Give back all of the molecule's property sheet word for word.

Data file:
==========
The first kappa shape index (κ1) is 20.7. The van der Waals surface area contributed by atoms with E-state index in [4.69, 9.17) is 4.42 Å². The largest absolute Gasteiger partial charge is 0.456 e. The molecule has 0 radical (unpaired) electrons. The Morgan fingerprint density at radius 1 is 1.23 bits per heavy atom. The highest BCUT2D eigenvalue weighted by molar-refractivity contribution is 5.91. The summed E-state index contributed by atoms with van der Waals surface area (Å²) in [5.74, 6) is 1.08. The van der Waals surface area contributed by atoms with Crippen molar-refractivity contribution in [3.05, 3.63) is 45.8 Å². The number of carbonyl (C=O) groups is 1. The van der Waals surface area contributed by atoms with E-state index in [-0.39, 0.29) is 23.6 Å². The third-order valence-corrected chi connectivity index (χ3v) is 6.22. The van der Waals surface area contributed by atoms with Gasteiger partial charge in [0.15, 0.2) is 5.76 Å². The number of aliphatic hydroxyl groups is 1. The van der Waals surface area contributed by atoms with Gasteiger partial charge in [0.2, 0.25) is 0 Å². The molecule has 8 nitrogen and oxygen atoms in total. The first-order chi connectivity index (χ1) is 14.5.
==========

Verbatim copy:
The first kappa shape index (κ1) is 20.7. The van der Waals surface area contributed by atoms with E-state index in [4.69, 9.17) is 4.42 Å². The largest absolute Gasteiger partial charge is 0.456 e. The molecule has 0 radical (unpaired) electrons. The Morgan fingerprint density at radius 1 is 1.23 bits per heavy atom. The highest BCUT2D eigenvalue weighted by molar-refractivity contribution is 5.91. The summed E-state index contributed by atoms with van der Waals surface area (Å²) in [5.74, 6) is 1.08. The van der Waals surface area contributed by atoms with Crippen molar-refractivity contribution in [3.05, 3.63) is 45.8 Å². The number of carbonyl (C=O) groups is 1. The van der Waals surface area contributed by atoms with E-state index in [-0.39, 0.29) is 23.6 Å². The third-order valence-corrected chi connectivity index (χ3v) is 6.22. The van der Waals surface area contributed by atoms with Gasteiger partial charge in [0.15, 0.2) is 5.76 Å². The number of aliphatic hydroxyl groups is 1. The van der Waals surface area contributed by atoms with Gasteiger partial charge in [0.2, 0.25) is 0 Å². The molecule has 8 nitrogen and oxygen atoms in total. The first-order chi connectivity index (χ1) is 14.5.